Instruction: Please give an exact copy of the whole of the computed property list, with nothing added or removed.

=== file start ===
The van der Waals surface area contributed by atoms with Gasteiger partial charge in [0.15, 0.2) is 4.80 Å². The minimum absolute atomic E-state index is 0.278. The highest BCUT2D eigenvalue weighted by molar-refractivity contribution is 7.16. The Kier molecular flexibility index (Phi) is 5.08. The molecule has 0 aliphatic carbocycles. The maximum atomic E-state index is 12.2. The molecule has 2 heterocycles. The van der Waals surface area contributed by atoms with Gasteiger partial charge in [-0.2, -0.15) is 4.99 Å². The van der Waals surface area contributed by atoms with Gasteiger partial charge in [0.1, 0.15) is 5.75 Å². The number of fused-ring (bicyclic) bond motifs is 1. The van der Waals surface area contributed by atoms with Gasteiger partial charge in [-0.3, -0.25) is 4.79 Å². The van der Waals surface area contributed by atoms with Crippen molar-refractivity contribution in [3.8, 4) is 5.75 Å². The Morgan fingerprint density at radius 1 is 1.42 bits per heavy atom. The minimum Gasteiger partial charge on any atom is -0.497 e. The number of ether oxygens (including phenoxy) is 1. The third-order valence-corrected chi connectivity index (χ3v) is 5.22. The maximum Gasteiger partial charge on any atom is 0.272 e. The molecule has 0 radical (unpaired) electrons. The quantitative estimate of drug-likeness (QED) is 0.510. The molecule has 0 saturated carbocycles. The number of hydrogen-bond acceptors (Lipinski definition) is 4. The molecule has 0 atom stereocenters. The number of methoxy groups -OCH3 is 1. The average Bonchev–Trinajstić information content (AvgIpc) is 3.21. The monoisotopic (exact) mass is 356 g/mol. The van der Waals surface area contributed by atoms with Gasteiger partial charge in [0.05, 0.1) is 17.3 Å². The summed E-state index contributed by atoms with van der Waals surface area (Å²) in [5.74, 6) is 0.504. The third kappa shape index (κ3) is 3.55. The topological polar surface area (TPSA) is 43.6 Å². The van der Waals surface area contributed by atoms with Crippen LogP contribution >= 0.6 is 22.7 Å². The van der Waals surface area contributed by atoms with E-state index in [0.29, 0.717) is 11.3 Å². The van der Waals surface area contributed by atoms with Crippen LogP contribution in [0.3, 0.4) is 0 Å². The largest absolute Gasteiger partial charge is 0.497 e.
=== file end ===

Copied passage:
The van der Waals surface area contributed by atoms with Gasteiger partial charge in [0.15, 0.2) is 4.80 Å². The minimum absolute atomic E-state index is 0.278. The highest BCUT2D eigenvalue weighted by molar-refractivity contribution is 7.16. The Kier molecular flexibility index (Phi) is 5.08. The molecule has 0 aliphatic carbocycles. The maximum atomic E-state index is 12.2. The molecule has 2 heterocycles. The van der Waals surface area contributed by atoms with Gasteiger partial charge in [-0.2, -0.15) is 4.99 Å². The van der Waals surface area contributed by atoms with Gasteiger partial charge in [0.1, 0.15) is 5.75 Å². The number of fused-ring (bicyclic) bond motifs is 1. The van der Waals surface area contributed by atoms with Gasteiger partial charge in [-0.3, -0.25) is 4.79 Å². The van der Waals surface area contributed by atoms with Crippen molar-refractivity contribution in [3.8, 4) is 5.75 Å². The Morgan fingerprint density at radius 1 is 1.42 bits per heavy atom. The minimum Gasteiger partial charge on any atom is -0.497 e. The number of ether oxygens (including phenoxy) is 1. The third-order valence-corrected chi connectivity index (χ3v) is 5.22. The maximum Gasteiger partial charge on any atom is 0.272 e. The molecule has 0 radical (unpaired) electrons. The quantitative estimate of drug-likeness (QED) is 0.510. The molecule has 0 saturated carbocycles. The number of hydrogen-bond acceptors (Lipinski definition) is 4. The molecule has 0 atom stereocenters. The number of methoxy groups -OCH3 is 1. The average Bonchev–Trinajstić information content (AvgIpc) is 3.21. The monoisotopic (exact) mass is 356 g/mol. The van der Waals surface area contributed by atoms with Gasteiger partial charge in [0.05, 0.1) is 17.3 Å². The summed E-state index contributed by atoms with van der Waals surface area (Å²) in [5.74, 6) is 0.504. The third kappa shape index (κ3) is 3.55. The topological polar surface area (TPSA) is 43.6 Å². The van der Waals surface area contributed by atoms with Crippen LogP contribution >= 0.6 is 22.7 Å². The van der Waals surface area contributed by atoms with E-state index in [0.29, 0.717) is 11.3 Å². The van der Waals surface area contributed by atoms with Crippen LogP contribution in [0.3, 0.4) is 0 Å². The largest absolute Gasteiger partial charge is 0.497 e.